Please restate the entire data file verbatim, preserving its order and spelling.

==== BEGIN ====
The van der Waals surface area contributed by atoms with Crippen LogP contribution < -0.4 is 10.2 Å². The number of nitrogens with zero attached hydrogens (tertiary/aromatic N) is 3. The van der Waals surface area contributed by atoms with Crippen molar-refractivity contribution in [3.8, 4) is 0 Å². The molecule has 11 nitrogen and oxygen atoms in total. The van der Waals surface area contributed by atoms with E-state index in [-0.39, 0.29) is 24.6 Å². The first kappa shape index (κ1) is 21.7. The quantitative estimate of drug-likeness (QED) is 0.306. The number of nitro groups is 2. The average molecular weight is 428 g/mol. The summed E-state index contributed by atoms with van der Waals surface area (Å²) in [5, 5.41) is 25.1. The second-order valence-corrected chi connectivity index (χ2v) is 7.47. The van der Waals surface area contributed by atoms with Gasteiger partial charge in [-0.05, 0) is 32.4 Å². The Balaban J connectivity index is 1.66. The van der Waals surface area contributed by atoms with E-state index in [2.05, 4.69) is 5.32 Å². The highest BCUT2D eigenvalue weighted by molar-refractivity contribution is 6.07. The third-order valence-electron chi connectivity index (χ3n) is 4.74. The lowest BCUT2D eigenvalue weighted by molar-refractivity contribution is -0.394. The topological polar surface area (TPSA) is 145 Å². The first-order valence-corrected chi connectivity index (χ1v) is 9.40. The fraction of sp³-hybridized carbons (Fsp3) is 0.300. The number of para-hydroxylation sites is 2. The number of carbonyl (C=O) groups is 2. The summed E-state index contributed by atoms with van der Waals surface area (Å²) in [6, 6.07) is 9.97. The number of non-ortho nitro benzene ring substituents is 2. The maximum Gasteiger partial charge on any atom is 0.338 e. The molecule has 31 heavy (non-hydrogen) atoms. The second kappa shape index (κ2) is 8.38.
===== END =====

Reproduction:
The van der Waals surface area contributed by atoms with Crippen LogP contribution < -0.4 is 10.2 Å². The number of nitrogens with zero attached hydrogens (tertiary/aromatic N) is 3. The van der Waals surface area contributed by atoms with Crippen molar-refractivity contribution in [3.8, 4) is 0 Å². The molecule has 11 nitrogen and oxygen atoms in total. The van der Waals surface area contributed by atoms with E-state index in [-0.39, 0.29) is 24.6 Å². The first kappa shape index (κ1) is 21.7. The quantitative estimate of drug-likeness (QED) is 0.306. The number of nitro groups is 2. The average molecular weight is 428 g/mol. The summed E-state index contributed by atoms with van der Waals surface area (Å²) in [5, 5.41) is 25.1. The second-order valence-corrected chi connectivity index (χ2v) is 7.47. The van der Waals surface area contributed by atoms with Gasteiger partial charge in [-0.05, 0) is 32.4 Å². The Balaban J connectivity index is 1.66. The van der Waals surface area contributed by atoms with E-state index in [2.05, 4.69) is 5.32 Å². The highest BCUT2D eigenvalue weighted by molar-refractivity contribution is 6.07. The third-order valence-electron chi connectivity index (χ3n) is 4.74. The lowest BCUT2D eigenvalue weighted by molar-refractivity contribution is -0.394. The topological polar surface area (TPSA) is 145 Å². The first-order valence-corrected chi connectivity index (χ1v) is 9.40. The fraction of sp³-hybridized carbons (Fsp3) is 0.300. The number of para-hydroxylation sites is 2. The number of carbonyl (C=O) groups is 2. The summed E-state index contributed by atoms with van der Waals surface area (Å²) in [6, 6.07) is 9.97. The number of non-ortho nitro benzene ring substituents is 2. The maximum Gasteiger partial charge on any atom is 0.338 e. The molecule has 31 heavy (non-hydrogen) atoms. The second kappa shape index (κ2) is 8.38.